If a comparison of the contribution limit for the year to contributions to date show that there is still contribution room left for 2014, the next step would be to total up all scheduled automatic transfers which will take place during the rest of 2014 and make sure that they will not, when added to contributions that have already been made since January 1, push total contributions for the year over the allowable limit. If they will, then it’s time to make a change to the transfer schedule or transfer amounts to keep contributions within the year’s maximum allowable contribution limit.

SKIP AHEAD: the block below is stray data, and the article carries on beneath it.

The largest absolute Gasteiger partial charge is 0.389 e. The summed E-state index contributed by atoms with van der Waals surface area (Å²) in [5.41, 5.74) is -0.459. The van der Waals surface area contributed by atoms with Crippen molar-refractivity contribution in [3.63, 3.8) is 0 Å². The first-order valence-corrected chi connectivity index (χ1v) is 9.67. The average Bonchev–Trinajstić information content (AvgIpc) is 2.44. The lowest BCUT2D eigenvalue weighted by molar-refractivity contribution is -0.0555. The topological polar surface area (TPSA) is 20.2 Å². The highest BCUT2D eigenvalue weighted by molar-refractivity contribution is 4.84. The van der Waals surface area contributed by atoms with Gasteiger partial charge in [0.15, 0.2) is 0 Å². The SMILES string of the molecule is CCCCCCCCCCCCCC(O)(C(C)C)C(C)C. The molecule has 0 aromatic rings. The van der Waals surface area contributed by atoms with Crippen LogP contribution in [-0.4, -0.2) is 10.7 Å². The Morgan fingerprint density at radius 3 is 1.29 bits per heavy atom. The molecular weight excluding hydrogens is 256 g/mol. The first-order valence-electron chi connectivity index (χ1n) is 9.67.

Where there is contribution room still available for 2014, but no contributions are scheduled or anticipated, it may be time to rethink that plan. Even where one’s circumstances don’t permit the contribution of large amounts, every dollar currently sitting in other accounts which is transferred to a TFSA means less tax paid on interest or other investment income earned on those dollars. In most circumstances, there’s really no good reason not to use a TFSA to hold funds which are not needed to meet current expenses, or which are already being set aside for relatively short-term financial goals—perhaps the purchase of a new car, or next winter’s vacation. The rate of interest currently being paid on bank account balances is miniscule, and perhaps the only thing worse than receiving such meager returns is losing up to half of those already small interest amounts to income tax, when that result can be easily avoided. Having one’s financial institution transfer any “excess” funds from other accounts into a TFSA will remove the tax hit on any interest or other investment income earned on those funds. And, if a need for the funds arises unexpectedly, a tax-free withdrawal of some or all of the funds in the TFSA can always be made.